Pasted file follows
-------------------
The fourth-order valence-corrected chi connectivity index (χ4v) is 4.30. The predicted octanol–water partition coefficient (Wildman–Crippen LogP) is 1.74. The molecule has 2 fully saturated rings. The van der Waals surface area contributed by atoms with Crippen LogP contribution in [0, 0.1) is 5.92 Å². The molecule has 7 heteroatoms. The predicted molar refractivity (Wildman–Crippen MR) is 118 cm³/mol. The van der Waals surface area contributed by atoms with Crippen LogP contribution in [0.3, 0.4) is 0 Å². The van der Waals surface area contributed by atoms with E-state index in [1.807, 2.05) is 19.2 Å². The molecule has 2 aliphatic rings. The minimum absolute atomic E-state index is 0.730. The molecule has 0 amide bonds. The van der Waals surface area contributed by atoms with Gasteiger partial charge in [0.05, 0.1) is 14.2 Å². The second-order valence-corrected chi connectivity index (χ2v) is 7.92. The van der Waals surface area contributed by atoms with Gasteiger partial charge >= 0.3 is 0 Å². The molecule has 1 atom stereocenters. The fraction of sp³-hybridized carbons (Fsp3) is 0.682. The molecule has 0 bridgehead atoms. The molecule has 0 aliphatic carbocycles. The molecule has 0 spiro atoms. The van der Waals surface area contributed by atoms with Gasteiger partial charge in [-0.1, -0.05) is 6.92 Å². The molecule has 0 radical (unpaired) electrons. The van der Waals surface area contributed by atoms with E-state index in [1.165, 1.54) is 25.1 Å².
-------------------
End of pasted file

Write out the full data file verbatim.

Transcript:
The fourth-order valence-corrected chi connectivity index (χ4v) is 4.30. The predicted octanol–water partition coefficient (Wildman–Crippen LogP) is 1.74. The molecule has 2 fully saturated rings. The van der Waals surface area contributed by atoms with Crippen LogP contribution in [0, 0.1) is 5.92 Å². The molecule has 7 heteroatoms. The predicted molar refractivity (Wildman–Crippen MR) is 118 cm³/mol. The van der Waals surface area contributed by atoms with Crippen LogP contribution in [0.3, 0.4) is 0 Å². The van der Waals surface area contributed by atoms with E-state index in [1.807, 2.05) is 19.2 Å². The molecule has 2 aliphatic rings. The minimum absolute atomic E-state index is 0.730. The molecule has 0 amide bonds. The van der Waals surface area contributed by atoms with Gasteiger partial charge in [0.05, 0.1) is 14.2 Å². The second-order valence-corrected chi connectivity index (χ2v) is 7.92. The van der Waals surface area contributed by atoms with Gasteiger partial charge >= 0.3 is 0 Å². The molecule has 1 atom stereocenters. The fraction of sp³-hybridized carbons (Fsp3) is 0.682. The molecule has 0 bridgehead atoms. The molecule has 0 aliphatic carbocycles. The molecule has 0 spiro atoms. The van der Waals surface area contributed by atoms with Gasteiger partial charge in [-0.1, -0.05) is 6.92 Å². The molecule has 0 radical (unpaired) electrons. The van der Waals surface area contributed by atoms with E-state index in [1.165, 1.54) is 25.1 Å².